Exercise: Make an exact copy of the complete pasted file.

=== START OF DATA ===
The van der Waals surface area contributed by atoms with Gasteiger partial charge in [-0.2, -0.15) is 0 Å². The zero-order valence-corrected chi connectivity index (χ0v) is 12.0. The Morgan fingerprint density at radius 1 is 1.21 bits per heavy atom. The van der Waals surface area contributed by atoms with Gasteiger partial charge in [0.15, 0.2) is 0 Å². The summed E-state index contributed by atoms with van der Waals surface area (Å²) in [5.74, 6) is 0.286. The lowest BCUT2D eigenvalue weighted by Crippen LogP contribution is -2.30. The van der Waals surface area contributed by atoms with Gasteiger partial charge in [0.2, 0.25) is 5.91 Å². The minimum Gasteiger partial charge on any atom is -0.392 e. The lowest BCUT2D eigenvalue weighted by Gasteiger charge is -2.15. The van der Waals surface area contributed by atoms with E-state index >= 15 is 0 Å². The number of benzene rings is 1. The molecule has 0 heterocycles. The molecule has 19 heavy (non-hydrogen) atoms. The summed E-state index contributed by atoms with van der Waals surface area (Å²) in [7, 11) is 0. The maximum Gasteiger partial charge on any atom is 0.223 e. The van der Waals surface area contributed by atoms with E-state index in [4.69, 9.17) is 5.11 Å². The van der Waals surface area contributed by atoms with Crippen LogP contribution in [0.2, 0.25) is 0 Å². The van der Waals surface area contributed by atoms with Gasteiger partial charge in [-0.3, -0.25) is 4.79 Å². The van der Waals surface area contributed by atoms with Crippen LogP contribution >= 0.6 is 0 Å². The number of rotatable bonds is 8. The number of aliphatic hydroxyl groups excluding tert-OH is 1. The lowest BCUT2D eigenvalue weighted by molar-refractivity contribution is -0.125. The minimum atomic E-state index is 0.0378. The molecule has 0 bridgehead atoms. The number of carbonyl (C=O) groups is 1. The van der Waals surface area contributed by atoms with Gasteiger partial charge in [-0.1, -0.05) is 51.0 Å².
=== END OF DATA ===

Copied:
The van der Waals surface area contributed by atoms with Gasteiger partial charge in [-0.2, -0.15) is 0 Å². The zero-order valence-corrected chi connectivity index (χ0v) is 12.0. The Morgan fingerprint density at radius 1 is 1.21 bits per heavy atom. The van der Waals surface area contributed by atoms with Gasteiger partial charge in [0.15, 0.2) is 0 Å². The summed E-state index contributed by atoms with van der Waals surface area (Å²) in [5.74, 6) is 0.286. The lowest BCUT2D eigenvalue weighted by Crippen LogP contribution is -2.30. The van der Waals surface area contributed by atoms with Gasteiger partial charge in [0.2, 0.25) is 5.91 Å². The minimum Gasteiger partial charge on any atom is -0.392 e. The lowest BCUT2D eigenvalue weighted by Gasteiger charge is -2.15. The van der Waals surface area contributed by atoms with E-state index >= 15 is 0 Å². The number of benzene rings is 1. The molecule has 0 heterocycles. The molecule has 19 heavy (non-hydrogen) atoms. The summed E-state index contributed by atoms with van der Waals surface area (Å²) in [7, 11) is 0. The maximum Gasteiger partial charge on any atom is 0.223 e. The van der Waals surface area contributed by atoms with E-state index in [4.69, 9.17) is 5.11 Å². The van der Waals surface area contributed by atoms with Crippen LogP contribution in [0.2, 0.25) is 0 Å². The van der Waals surface area contributed by atoms with Gasteiger partial charge in [-0.3, -0.25) is 4.79 Å². The van der Waals surface area contributed by atoms with Crippen LogP contribution >= 0.6 is 0 Å². The number of rotatable bonds is 8. The number of aliphatic hydroxyl groups excluding tert-OH is 1. The lowest BCUT2D eigenvalue weighted by molar-refractivity contribution is -0.125. The minimum atomic E-state index is 0.0378. The molecule has 0 bridgehead atoms. The number of carbonyl (C=O) groups is 1. The van der Waals surface area contributed by atoms with Gasteiger partial charge in [-0.1, -0.05) is 51.0 Å².